Martial | Critical Essay by Franklin B. Krauss

This literature criticism consists of approximately 9 pages of analysis & critique of Martial.
This section contains 2,605 words
(approx. 9 pages at 300 words per page)
Buy the Critical Essay by Franklin B. Krauss

SOURCE: "The Motive of Martial's Satire," Classical Weekly, Vol. 38, No. 3, October 16, 1944, pp. 18-20.

In the essay below, Krauss maintains that Martial's early and continuing failure to find a generous, sympathetic patron led to deep personal resentment and a proclivity for satire. The critic also speculates about why Martial's acerbic verses were so popular with his contemporary audience.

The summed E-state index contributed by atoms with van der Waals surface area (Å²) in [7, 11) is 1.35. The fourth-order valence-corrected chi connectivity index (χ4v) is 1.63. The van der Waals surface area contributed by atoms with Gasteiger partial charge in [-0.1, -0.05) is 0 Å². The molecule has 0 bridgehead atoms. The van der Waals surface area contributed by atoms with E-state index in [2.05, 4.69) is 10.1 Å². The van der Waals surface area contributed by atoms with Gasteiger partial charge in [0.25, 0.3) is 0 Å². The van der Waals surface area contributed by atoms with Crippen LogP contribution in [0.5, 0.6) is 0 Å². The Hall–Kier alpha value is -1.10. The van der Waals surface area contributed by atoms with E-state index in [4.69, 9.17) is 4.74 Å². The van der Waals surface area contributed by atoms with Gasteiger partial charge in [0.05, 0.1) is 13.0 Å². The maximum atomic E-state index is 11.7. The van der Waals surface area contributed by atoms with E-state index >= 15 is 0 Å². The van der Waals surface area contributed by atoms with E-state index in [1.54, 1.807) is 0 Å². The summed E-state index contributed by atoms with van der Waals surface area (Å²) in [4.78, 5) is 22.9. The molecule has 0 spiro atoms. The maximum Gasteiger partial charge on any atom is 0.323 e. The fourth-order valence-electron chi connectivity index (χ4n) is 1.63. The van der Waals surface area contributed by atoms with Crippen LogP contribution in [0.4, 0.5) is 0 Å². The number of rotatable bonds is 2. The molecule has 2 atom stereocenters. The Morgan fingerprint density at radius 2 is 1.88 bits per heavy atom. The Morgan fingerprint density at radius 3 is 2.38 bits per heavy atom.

Marcus Valerius Martialis, the son of Celtic parents, migrated to Rome from Bilbilis, his birthplace, in Hispania Tarraconensis in A.D. 64, when he was already in or approaching his middle twenties. The incentive, doubtless, was the quite natural desire of an aspiring provincial writer to realize his literary ambitions in the city which was the cultural, as well as the political, center of the empire. It appears that soon after his arrival he not only gained the patronage of his eminent and well-to-do fellow countrymen, Seneca the...

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This section contains 2,605 words
(approx. 9 pages at 300 words per page)
Buy the Critical Essay by Franklin B. Krauss
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